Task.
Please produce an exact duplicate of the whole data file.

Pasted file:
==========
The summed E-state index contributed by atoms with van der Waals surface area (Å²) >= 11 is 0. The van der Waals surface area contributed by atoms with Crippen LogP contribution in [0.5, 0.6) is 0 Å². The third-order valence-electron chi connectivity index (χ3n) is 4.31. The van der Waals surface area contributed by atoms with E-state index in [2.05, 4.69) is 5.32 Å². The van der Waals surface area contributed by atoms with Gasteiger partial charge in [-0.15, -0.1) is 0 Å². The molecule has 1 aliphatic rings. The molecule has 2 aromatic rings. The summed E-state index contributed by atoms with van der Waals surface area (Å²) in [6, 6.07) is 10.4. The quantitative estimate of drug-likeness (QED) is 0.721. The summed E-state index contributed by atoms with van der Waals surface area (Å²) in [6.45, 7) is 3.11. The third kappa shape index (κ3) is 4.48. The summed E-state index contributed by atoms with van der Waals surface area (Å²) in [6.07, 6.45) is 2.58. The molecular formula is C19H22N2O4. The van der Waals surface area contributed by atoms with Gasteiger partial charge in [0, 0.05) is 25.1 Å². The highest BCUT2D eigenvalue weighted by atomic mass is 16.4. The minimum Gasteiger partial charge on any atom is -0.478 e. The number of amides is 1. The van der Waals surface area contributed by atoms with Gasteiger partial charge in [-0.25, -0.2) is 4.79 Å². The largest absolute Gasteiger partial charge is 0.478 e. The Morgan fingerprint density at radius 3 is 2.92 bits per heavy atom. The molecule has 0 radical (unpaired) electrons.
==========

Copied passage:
The summed E-state index contributed by atoms with van der Waals surface area (Å²) >= 11 is 0. The van der Waals surface area contributed by atoms with Crippen LogP contribution in [0.5, 0.6) is 0 Å². The third-order valence-electron chi connectivity index (χ3n) is 4.31. The van der Waals surface area contributed by atoms with E-state index in [2.05, 4.69) is 5.32 Å². The van der Waals surface area contributed by atoms with Gasteiger partial charge in [-0.15, -0.1) is 0 Å². The molecule has 1 aliphatic rings. The molecule has 2 aromatic rings. The summed E-state index contributed by atoms with van der Waals surface area (Å²) in [6, 6.07) is 10.4. The quantitative estimate of drug-likeness (QED) is 0.721. The summed E-state index contributed by atoms with van der Waals surface area (Å²) in [6.45, 7) is 3.11. The third kappa shape index (κ3) is 4.48. The summed E-state index contributed by atoms with van der Waals surface area (Å²) in [6.07, 6.45) is 2.58. The molecular formula is C19H22N2O4. The van der Waals surface area contributed by atoms with Gasteiger partial charge in [0, 0.05) is 25.1 Å². The highest BCUT2D eigenvalue weighted by atomic mass is 16.4. The minimum Gasteiger partial charge on any atom is -0.478 e. The number of amides is 1. The van der Waals surface area contributed by atoms with Gasteiger partial charge in [-0.25, -0.2) is 4.79 Å². The largest absolute Gasteiger partial charge is 0.478 e. The Morgan fingerprint density at radius 3 is 2.92 bits per heavy atom. The molecule has 0 radical (unpaired) electrons.